Women Filmmakers in Early Hollywood explores when, how, and why women were accepted as filmmakers in the 1910s and why, by the 1920s, those opportunities had disappeared. In looking at the early film industry as an industry―a place of work―Mahar not only unravels the mystery of the disappearing female filmmaker but untangles the complicated relationship among gender, work culture, and business within modern industrial organizations.

In the early 1910s, the film industry followed a theatrical model, fostering an egalitarian work culture in which everyone―male and female―helped behind the scenes in a variety of jobs. In this culture women thrived in powerful, creative roles, especially as writers, directors, and producers. By the end of that decade, however, mushrooming star salaries and skyrocketing movie budgets prompted the creation of the studio system. As the movie industry remade itself in the image of a modern American business, the masculinization of filmmaking took root.

Mahar’s study integrates feminist methodologies of examining the gendering of work with thorough historical scholarship of American industry and business culture. Tracing the transformation of the film industry into a legitimate “big business” of the 1920s, and explaining the fate of the female filmmaker during the silent era, Mahar demonstrates how industrial growth and change can unexpectedly open―and close―opportunities for women. — Amazon


Buy “When Women Wrote Hollywood” Today!


When Women Wrote Hollywood: Essays on Female Screenwriters in the Early Film Industry

Paperback Edition | Kindle Edition | Google Play Edition

Help Support Local Bookstores — Buy at Bookshop.org

* A portion of each sale from Amazon.com directly supports our blogs
** Many of these books may be available from your local library. Check it out!
† Available from the LA Public Library

20 Even More On Buffy from When Women Write Horror with Dr. Rosanne Welch [Video] (1 minute 16 seconds)

Watch this entire presentation

20 Even More On Buffy from When Women Write Horror with Dr. Rosanne Welch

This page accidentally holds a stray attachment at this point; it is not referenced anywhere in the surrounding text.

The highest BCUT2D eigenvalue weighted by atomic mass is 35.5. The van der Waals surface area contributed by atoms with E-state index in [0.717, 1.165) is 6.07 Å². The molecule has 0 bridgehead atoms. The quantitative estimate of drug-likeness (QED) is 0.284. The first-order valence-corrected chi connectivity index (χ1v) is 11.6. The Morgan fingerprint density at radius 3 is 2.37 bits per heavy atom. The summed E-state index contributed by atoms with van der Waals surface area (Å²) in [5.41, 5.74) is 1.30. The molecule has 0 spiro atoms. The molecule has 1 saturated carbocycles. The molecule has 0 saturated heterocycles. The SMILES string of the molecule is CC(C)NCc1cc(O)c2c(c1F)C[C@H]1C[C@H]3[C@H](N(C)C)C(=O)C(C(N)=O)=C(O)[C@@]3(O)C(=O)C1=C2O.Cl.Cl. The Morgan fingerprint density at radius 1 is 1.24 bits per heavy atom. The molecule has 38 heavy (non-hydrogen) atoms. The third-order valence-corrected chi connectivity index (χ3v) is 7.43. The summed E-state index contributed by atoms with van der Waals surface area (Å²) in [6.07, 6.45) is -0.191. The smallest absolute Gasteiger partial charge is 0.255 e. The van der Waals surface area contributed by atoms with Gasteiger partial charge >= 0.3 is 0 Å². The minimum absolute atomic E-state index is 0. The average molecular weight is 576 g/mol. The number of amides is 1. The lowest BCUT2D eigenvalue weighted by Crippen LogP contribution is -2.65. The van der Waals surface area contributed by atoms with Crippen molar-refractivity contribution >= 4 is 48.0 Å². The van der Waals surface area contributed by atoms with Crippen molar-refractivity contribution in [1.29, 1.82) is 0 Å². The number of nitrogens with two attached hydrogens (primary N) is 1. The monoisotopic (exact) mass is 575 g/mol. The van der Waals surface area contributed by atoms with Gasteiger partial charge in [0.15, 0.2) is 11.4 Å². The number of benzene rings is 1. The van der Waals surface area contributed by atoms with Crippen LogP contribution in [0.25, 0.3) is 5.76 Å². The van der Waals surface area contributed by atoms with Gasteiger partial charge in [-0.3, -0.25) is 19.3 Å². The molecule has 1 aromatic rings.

Subscribe to Rosanne’s Channel and receive notice of each new video!

 

In honor of Halloween – and in service to my teaching philosophy —

“Words Matter. Writers Matter. Women Writers Matter.”

I presented this holiday lecture “When Women Write Horror” on Tuesday, October 29th, 2019. Researching the many, many women who have written horror stories – in novels, films and television – brought new names to my attention who I am excited to start reading. I hope you will be, too!

Transcript:

The other thing that’s important about Buffy is that we’re going to blend in some LGBTQ stories in the course of time. We’re going to blend in the fact that these men in her life help but never save the day. In any other story, it’s the men who come along and save the damsel in distress. In this case, it’s the chick who saves the dudes in distress or through sharing the work they make the solution happen. One of the special things about Buffy was it is about how a woman masters a problem in a feminine way right? Sadly we tend to think that when boys learn how to save the day they learn how to master a weapon and go one on one with the bad guy. That’s what they’ve seen in a million movies — many movies that i enjoy myself. The way women do it is they gather a group around them and they empower that group to be as good as they can be together and then as a group they go forward and they save the day and that’s a feminine way of doing things that’s a very that’s a very teacherly way of doing things. Together we will learn this and we will master this thing and move on in the world and succeed. So i think the show did so many things from a feminine perspective and i think it’s because of those two ladies. That makes a big difference.

From The Journal Of Screenwriting V1 Issue 2: Who Writes British Films: A Summary on the UKFC Report and a Call for Further Research by Susan Rogers

Highlighting the articles in the past editions of the Journal of Screenwriting, of which I am the Book Reviews Editor. Hopefully these abstracts will entice you to did a little deeper into the history and future of screenwriting. — Rosanne


Who Writes British Films: A Summary on the UKFC Report and a Call for Further Research by Susan Rogers

In 2007 I was commissioned by the UK Film Council to investigate the background and employment experience of screenwriters credited on a random selection of recent UK films. The resulting report, Writing British Films Who Writes British Films and How They are Recruited, confirmed some widely-held views and uncovered much new information. The UK Film Council’s first studies had revealed that many of the beliefs about screenwriting, expressed in interviews within the British film industry, to be anecdotal or based on unsubstantiated fact and to an extent, myth, confirming the scarcity of research in this field. The following is a summary and a reflection on the findings revealed in the report.


The Journal of Screenwriting is an international double-blind peer-reviewed journal that is published three times a year. The journal highlights current academic and professional thinking about the screenplay and intends to promote, stimulate and bring together current research and contemporary debates around the screenplay whilst encouraging groundbreaking research in an international arena. The journal is discursive, critical, rigorous and engages with issues in a dynamic and developing field, linking academic theory to screenwriting practice. 

Get your copy and subscription to the Journal of Screenwriting Today!



* A portion of each sale from Amazon.com directly supports our blogs
** Many of these books may be available from your local library. Check it out!